[27] See, for example: Izvestiya, May 17, 1931, p. 3. 

[28] Izvestiya, December 9, 1936, p. 1. 

[29] Izvestiya, July 7, 1930, p. 2. 

[30] RJE, v.l, p. 222, 387;v. 3, p. 237, 464. 

[31] Izvestiya, November 14, 1930, p. 2; November 16, p. 4. 

[32] Izvestiya, February 13, 1931, p. 3. 

[33] Izvestiya, April 9,1936, p. 2. 

[34] Izvestiya, November 5, 1930, p. 2; November 11, p. 5. 
[35] Izvestiya, June 11, 1936, p. 2. 

[36] V. Boguslavskiy.Vzashchitu Kunyayeva [In Defense of Kunyayev] // "22", 1980, (16), p. 174. 
[37] Izvestiya, April 24, 1931, p. 2. 
[38] Izvestiya, May 18, 1930, p. 1. 

[39] Kratkaya Evreiskaya Entsiklopediya [The Short Jewish Encyclopedia (henceforth —SJE)]. Jerusalem, 1976- 
2001. v. 4, p. 879. 

[40] RJE, v. 3, p. 58. 

[41] RJE, v. 1, p. 101. 

[42] Aron Abramovich. V reshayushchey voyne: Uchastie i rol evreyev SSSR v voyne protiv natsizma [In the 
Deciding War Participation and Role of Soviet Jews in the War against Nazism]. 2nd Edition. Tel -Aviv, 1982. v.l, 
p. 61. 

[43] RJE, v. 1, p. 63, 376, 515; v. 2, p. 120, 491; v. 3, p. 300-301. 


[44] RJE, v. 1, p. 244, 350;v. 2, p. 78; v. 3, p. 179, 206-207,493-494. See alsoAron Abramovich.V 
reshayushchey voyne. [In the Deciding War], v. 1, p. 62. 

[45] LYu. Krichevsky. Evrei v apparate VChK-OGPU v 20-e gody [The Jews in the apparatus of the Cheka-OGPU 
inthe 1920s]// Evrei i russkaya revolyutsia: Material i i issledovaniya [Jews and the Russian Revolution: 
Materials and Research] Compiled by O.V. Budnitsky. Moscow; Jerusalem: Gesharim, 1999, p. 343-344; see also 
Izvestiya, December 20, 1937, p. 2. 

[46] Izvestiya, November 27, 1935, p. 1; November 29, p. 1. 
[47] Robert Conquest. Bolshoyterror [The Great Terror], p. 187. 
[48] RJE, v. 3, p. 473. 

[49] Aleksandr Orlov. From the introduction to the book Taynaya istoriya stalinskikh prestupleniy [The Secret 
History of Stalin's Crimes] //Vremya i my: Mezhdunarodny zhurnal literatury i obshchestvennykh problem 
[Epoch and We: International Journal of Literature and Social Problems (henceforth - EW)]. New York, 1982, 
No.67, p. 202. 

[50] RJE, v. 2, p. 62. 

[51] Izvestiya, September 27, 1936, p. 1; September 30, p. 3. See also RJE, v. 1, p. 124. 
[52] RJE, v. 2, p. 187, 218, 432; v. 3, p. 358. 

[53] A. Kokurin, N. Petrov. NKVD: struktura, funktsii, kadry [The NKVD: Organization, Functions, Cadres] // 
Svobodnaya mysl [Free Thought], 1997, (6), p. 113-116. 

[54] RJE, v. 2, p. 22, 51-52,389. 

[55] A. Kokurin, N. Petrov. NKVD: struktura, funktsii, kadry [The NKVD: Organization, Functions, Cadres] // 
Svobodnaya mysl [Free Thought], 1997, (6), p. 118. 

[56] RJE, v. 2, p.293;v. 3, p. 311.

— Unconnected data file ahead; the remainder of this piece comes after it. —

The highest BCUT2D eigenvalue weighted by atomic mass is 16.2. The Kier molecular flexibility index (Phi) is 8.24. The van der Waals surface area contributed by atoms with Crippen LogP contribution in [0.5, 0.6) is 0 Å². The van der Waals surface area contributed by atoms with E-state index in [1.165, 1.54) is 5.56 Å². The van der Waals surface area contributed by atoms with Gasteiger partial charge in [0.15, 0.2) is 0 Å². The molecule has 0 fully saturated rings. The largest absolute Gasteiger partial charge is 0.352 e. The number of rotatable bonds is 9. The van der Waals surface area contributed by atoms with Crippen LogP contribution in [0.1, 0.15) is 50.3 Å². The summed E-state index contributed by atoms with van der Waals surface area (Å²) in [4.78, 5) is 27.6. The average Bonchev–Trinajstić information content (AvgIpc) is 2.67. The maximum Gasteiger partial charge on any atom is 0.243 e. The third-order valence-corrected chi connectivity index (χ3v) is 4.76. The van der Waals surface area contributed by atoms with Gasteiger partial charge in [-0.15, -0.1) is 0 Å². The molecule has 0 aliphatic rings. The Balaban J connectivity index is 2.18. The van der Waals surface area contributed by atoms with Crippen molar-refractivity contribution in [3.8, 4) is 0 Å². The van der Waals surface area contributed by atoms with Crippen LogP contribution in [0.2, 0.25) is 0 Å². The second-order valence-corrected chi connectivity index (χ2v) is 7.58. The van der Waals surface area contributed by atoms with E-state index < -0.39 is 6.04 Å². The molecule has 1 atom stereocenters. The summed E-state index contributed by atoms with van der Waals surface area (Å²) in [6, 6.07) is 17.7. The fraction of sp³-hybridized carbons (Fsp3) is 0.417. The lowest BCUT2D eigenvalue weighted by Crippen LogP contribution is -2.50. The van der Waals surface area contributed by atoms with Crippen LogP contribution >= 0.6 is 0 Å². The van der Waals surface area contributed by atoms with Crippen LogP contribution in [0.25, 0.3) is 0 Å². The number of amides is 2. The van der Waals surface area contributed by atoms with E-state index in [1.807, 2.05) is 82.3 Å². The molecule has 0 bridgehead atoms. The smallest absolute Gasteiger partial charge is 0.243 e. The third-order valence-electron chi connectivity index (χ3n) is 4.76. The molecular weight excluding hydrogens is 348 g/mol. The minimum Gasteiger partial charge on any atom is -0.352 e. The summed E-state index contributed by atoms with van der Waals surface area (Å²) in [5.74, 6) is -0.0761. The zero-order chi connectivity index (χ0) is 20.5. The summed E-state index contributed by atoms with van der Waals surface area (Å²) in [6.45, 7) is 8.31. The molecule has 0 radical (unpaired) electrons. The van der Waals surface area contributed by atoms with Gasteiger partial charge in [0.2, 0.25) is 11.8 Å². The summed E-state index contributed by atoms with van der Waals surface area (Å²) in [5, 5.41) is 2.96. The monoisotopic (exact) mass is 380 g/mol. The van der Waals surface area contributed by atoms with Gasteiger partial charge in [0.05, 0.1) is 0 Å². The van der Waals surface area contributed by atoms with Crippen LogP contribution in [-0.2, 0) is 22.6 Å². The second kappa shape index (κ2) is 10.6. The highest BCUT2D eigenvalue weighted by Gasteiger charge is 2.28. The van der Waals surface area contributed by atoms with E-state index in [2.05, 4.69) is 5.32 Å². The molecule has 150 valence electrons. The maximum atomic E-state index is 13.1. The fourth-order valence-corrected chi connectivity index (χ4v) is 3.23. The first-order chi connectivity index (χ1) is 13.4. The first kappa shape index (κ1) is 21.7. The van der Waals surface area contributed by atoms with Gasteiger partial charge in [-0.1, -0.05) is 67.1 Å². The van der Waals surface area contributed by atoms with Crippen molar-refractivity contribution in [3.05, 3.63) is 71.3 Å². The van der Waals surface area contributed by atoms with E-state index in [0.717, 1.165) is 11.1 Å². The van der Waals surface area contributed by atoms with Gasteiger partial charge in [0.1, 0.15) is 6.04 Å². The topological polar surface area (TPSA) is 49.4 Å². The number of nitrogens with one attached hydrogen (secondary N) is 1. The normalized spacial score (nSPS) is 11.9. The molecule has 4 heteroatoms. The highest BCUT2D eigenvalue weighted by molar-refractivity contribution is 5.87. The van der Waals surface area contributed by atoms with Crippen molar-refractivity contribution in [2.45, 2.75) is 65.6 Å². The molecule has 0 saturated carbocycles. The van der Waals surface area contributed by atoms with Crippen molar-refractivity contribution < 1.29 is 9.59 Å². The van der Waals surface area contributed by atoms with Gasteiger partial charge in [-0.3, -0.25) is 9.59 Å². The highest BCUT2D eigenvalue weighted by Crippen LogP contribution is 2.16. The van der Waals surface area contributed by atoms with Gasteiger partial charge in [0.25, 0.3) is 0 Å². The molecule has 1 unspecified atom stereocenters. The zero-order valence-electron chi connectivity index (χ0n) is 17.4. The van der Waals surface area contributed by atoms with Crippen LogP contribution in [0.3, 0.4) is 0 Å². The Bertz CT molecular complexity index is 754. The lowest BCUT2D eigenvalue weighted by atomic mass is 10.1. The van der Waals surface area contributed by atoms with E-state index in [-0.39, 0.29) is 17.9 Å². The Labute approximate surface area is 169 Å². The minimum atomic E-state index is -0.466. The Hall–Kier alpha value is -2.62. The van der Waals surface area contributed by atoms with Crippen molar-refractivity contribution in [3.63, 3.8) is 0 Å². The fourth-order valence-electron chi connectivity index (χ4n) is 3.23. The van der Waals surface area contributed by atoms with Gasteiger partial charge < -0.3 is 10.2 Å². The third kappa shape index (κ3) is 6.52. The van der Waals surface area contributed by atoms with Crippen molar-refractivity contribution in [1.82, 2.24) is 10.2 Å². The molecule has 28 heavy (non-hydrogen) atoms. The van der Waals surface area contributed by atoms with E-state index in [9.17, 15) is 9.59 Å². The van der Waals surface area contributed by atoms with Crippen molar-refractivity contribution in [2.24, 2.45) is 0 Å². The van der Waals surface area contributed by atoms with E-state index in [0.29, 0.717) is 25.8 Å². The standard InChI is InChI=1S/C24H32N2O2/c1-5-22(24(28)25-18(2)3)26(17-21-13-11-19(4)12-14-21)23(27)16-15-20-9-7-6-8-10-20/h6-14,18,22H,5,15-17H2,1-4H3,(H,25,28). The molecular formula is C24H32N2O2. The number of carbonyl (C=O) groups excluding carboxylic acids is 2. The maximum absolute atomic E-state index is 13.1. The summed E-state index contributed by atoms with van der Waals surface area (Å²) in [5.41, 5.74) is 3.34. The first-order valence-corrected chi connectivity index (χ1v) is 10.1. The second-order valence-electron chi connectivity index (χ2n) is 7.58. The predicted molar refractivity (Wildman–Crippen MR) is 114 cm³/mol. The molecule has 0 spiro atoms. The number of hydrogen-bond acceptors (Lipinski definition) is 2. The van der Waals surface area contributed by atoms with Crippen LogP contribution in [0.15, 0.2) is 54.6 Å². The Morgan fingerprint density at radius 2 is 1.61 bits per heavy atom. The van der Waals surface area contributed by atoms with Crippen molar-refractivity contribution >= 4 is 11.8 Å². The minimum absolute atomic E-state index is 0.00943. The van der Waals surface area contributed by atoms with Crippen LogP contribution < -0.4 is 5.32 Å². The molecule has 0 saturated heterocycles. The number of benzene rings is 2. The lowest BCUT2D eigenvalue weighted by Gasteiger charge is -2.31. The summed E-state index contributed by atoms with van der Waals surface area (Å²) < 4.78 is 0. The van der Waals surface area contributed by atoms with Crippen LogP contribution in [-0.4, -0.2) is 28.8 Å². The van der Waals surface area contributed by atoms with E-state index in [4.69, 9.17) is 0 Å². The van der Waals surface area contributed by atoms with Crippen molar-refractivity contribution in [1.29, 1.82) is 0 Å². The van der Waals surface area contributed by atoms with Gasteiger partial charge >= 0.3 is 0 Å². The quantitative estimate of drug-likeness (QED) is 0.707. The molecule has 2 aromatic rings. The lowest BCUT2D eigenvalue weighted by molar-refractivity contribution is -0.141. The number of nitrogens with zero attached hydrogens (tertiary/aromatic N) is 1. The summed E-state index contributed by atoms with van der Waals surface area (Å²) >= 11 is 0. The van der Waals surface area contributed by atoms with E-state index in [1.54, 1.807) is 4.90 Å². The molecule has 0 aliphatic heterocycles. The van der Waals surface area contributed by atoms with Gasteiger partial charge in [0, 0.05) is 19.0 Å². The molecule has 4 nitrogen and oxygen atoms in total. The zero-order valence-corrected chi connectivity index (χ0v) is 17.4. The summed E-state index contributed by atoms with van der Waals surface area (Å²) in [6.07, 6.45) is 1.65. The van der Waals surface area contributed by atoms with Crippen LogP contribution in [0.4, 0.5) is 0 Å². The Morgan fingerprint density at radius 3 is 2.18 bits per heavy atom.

[57] RJE, v. 1, p. 170. 

[58] G.V. Kostirchenko. Taynaya pol itika Stal ina: Vlast i antisemitizm [Stalin's Secret Pol icy: Power and Anti- 
semitism]. Moscow: Mezhdunarodnie otnosheniya [International Relations], 2001, p. 210. 

[59] The names of those executed and the year of execution are italicized throughout the text; in other 
instances the date indicates the year of arrest;those who committed suicideon the eve of arrestand those 
who died in custody are mentioned specifically. 

[60] See for example: NV. Petrov, K.V. Skorkin. Kto rukovodil NKVD: 1934-1941:Spravochnik [Who Ran the 
NKVD: 1934-1941. Information Book]. Moscow: Zvenya, 1999. 

[61] Pavel Sudoplatov.Spetsoperatsii: Lubyanka i Kreml : 1930s-1950s [Special Operations: Lubyanka [Prison] 
and the Kreml in: the 1930s through the 1950s]. Moscow: OLMA-Press, 1997, p. 440-441. 

[62] Izvestiya, May 16, 1992 p. 6. 

[63] E. Zhirnov. "Protsedura kazni nosilaomerzitelniy kharakter" [A HorribleExecution]// Komsomolskaya 
Pravda, October 28, 1990, p. 2. 


[64] Robert Conquest. Bolshoy Terror [The Great Terror], p. 797-798. 

[65] LYu. Krichevsky. Evrei v apparate VChK-OGPU v 20-e gody [The Jews in the apparatus of the Cheka-OGPU 
in the 1920s]// Evrei i russkaya revolyutsia: Material i i issledovaniya [Jews and the Russian Revolution], p. 343, 

[66] Robert Conquest. Bolshoy Terror [The Great Terror], p. 459. 

[67] Yu. Margol in.Tel-Avivskiy bloknot [Tel -Aviv Notebook] // Novoe RusskoeSlovo [The New Russian Word], 
New York, August 5, 1968. 

[68] Robert Conquest. Bolshoy Terror [The Great Terror], p. 427-428, 430. 

[69] See for example: O.F. Suvenirov. Tragediya RKKA: 1937-1938. [The Tragedy of the Red Army: 1937-1938] 
Moscow, Terra, 1998. 

[70] RJE, v. 3, p. 430. See also Aron Abramovich. V reshayushchey voyne. [Inthe Deciding War], v. 1, p. 66. See 
alsoV. Katuntsev, I. Kots. Intsident: Podopleyka Khasanskikh sobitiy [The Incident: the Causes of the Lake 
KhasanConflict]//Rodina, 1991,(6), p. 17. 

[71] RJE, v. 3, p. 82. See also Aron Abramovich, V reshayushchey voyne. [In the DecidingWar] v. 1, p. 64-66. 

[72] St. Ivanovich. Evrei i sovetskaya diktatura [The Jews and the Soviet Dictatorship]// Evreyskiy Mir: 
Ezhegodnik na 1939 [Jewish World: Yearbook for 1939]. (henceforth — JW-1). Paris:Obedinenierussko- 
evreyskoy intelligentsii [Association of the Russo-Jewish Intelligentsia], p. 43. 

[73] Ibid., p. 44-46. 

[74] PismoV.I. Vernadskogo I.I. Petrunkevichu ot 14 lyunya 1927 [A letter from V.I. Vernadsky to I.I. 
Petrunkevich of June 14, 1927]// Novy Mir [New World],1989, (12), p. 220. 

[75] Mikhail Kheyfetz. Uroki proshlogo [Lessons ofthe Past]// "22", 1989,(63), p. 202. 

[76] Sonja Margolina. Das Endeder Lugen: Russland und dieJuden im 20. Jahrhundert. Berlin:Siedler Verlag,